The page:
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HIV Med. 2009 Oct;10(9):580-5. doi: 10.1111/j.1468-1293.2009.00729.x.

Impact of hyperglycaemia and cholesterol levels on the outcome of hepatitis C virus (HCV) treatment in HIV/HCV-coinfected patients.

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1
Department of Clinical Sciences L Sacco, Section of Infectious Diseases and Immunopathology, University of Milan, Milan, Italy.

Abstract

OBJECTIVES:

High serum total cholesterol and low-density lipoprotein (LDL) levels have been demonstrated to increase the probability of a sustained viral response (SVR) in chronic hepatitis C. Conversely, insulin resistance reduces SVR rates. We investigated the influence of baseline glucose and lipid values on the outcome of hepatitis C virus (HCV) treatment in HIV-1 infected subjects.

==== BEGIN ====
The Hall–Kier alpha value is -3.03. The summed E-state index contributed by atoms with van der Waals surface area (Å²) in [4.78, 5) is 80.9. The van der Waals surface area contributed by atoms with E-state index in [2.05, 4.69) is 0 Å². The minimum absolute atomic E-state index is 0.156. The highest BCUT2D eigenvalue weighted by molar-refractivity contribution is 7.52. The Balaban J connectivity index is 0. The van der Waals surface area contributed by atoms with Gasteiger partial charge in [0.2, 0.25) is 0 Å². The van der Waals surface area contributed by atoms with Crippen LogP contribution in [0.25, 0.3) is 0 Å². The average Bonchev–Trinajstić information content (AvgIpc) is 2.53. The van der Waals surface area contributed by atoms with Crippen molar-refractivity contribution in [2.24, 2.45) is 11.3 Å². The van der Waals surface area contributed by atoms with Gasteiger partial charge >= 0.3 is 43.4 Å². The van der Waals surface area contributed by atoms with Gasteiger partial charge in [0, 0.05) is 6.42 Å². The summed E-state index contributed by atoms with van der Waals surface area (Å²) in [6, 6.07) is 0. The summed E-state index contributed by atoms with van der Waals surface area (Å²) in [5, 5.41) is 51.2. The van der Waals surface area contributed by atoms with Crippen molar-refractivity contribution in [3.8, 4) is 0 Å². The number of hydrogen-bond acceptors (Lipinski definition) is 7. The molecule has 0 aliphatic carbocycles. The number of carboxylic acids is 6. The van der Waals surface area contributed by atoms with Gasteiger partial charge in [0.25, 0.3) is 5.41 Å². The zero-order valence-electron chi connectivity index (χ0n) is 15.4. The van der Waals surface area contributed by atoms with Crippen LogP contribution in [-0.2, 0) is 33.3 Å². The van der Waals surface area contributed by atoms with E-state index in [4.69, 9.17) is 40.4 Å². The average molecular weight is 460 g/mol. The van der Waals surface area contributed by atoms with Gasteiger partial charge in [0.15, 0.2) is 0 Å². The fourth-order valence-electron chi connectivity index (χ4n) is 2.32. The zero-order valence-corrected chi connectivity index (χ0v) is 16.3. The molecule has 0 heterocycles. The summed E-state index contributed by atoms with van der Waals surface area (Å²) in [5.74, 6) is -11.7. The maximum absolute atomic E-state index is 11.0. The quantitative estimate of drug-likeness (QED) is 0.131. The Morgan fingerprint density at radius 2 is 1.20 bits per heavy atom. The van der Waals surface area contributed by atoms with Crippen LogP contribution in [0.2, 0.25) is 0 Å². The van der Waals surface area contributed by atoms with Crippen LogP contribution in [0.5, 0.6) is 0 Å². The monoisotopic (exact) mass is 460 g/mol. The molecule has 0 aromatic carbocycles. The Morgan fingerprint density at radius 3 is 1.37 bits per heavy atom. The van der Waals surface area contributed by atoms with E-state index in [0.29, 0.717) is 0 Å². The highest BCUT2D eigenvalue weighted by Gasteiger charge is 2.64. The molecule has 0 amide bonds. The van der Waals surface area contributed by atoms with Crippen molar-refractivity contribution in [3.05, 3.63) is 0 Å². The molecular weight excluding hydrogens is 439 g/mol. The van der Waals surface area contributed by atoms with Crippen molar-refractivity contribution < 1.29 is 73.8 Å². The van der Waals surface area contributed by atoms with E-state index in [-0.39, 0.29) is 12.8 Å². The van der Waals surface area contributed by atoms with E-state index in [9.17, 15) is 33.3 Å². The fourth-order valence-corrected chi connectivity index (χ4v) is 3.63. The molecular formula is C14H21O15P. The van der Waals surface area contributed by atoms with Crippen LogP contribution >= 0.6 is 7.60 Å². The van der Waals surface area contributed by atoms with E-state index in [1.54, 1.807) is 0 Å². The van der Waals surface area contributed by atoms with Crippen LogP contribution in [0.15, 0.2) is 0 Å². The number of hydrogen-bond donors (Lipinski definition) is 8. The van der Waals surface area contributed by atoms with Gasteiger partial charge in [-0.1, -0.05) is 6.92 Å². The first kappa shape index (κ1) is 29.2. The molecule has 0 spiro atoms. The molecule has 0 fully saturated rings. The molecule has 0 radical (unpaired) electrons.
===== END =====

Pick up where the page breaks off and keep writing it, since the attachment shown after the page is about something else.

METHODS:

We retrospectively reviewed the charts of HIV/HCV-coinfected patients treated with an interferon-based regimen from 2002 to 2008. Fasting glucose levels and total cholesterol, LDL and triglyceride levels were recorded prior to the initiation of treatment.

RESULTS:

Of the 96 patients enrolled in the study, 36 (37.5%) had genotype 1, 48 (50%) genotype 2 or 3 and 12 (12.5%) genotype 4. SVR was obtained in 25% (nine of 36) and 70% (42 of 60) of patients with genotype 1 and other genotypes, respectively. In the multivariate analysis, the independent predictors of SVR were: genotype other than genotype 1 [adjusted odds ratio 9.64, confidence interval (CI) 2.7-34.3; P<0.0001], HCV viraemia [adjusted odds ratio 0.36, CI 0.15-0.9; P=0.028], fasting glucose > or =100 mg/dL [adjusted odds ratio 0.13, CI 0.034-0.51; P=0.003], and cholesterol level > or =190 mg/dL [adjusted odds ratio 5.96, CI 1.6-22.3; P=0.008].

CONCLUSIONS:

Higher baseline serum glucose and cholesterol levels may be significant prognostic indicators for anti-HCV treatment outcome in HIV/HCV-coinfected patients.

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